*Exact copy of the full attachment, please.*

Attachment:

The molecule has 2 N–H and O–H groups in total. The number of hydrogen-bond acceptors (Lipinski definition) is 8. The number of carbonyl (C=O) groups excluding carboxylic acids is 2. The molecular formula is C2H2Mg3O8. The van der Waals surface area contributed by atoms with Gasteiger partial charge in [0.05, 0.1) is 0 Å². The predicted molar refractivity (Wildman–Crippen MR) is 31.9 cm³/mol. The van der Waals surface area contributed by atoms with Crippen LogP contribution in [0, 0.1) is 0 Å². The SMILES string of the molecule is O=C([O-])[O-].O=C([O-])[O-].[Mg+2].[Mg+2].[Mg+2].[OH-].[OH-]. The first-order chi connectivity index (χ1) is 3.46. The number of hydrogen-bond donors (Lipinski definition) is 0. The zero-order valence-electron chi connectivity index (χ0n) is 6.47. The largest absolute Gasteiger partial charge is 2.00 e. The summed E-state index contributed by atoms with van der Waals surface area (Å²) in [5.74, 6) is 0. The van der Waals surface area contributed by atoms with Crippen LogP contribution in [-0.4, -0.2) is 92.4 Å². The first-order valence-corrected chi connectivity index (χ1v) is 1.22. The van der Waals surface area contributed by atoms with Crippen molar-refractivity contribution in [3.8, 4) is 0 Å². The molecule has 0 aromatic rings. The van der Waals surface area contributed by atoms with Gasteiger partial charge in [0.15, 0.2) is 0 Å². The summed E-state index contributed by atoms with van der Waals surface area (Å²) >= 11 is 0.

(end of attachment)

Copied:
The molecule has 2 N–H and O–H groups in total. The number of hydrogen-bond acceptors (Lipinski definition) is 8. The number of carbonyl (C=O) groups excluding carboxylic acids is 2. The molecular formula is C2H2Mg3O8. The van der Waals surface area contributed by atoms with Gasteiger partial charge in [0.05, 0.1) is 0 Å². The predicted molar refractivity (Wildman–Crippen MR) is 31.9 cm³/mol. The van der Waals surface area contributed by atoms with Crippen LogP contribution in [0, 0.1) is 0 Å². The SMILES string of the molecule is O=C([O-])[O-].O=C([O-])[O-].[Mg+2].[Mg+2].[Mg+2].[OH-].[OH-]. The first-order chi connectivity index (χ1) is 3.46. The number of hydrogen-bond donors (Lipinski definition) is 0. The zero-order valence-electron chi connectivity index (χ0n) is 6.47. The largest absolute Gasteiger partial charge is 2.00 e. The summed E-state index contributed by atoms with van der Waals surface area (Å²) in [5.74, 6) is 0. The van der Waals surface area contributed by atoms with Crippen LogP contribution in [-0.4, -0.2) is 92.4 Å². The first-order valence-corrected chi connectivity index (χ1v) is 1.22. The van der Waals surface area contributed by atoms with Crippen molar-refractivity contribution in [3.8, 4) is 0 Å². The molecule has 0 aromatic rings. The van der Waals surface area contributed by atoms with Gasteiger partial charge in [0.15, 0.2) is 0 Å². The summed E-state index contributed by atoms with van der Waals surface area (Å²) >= 11 is 0.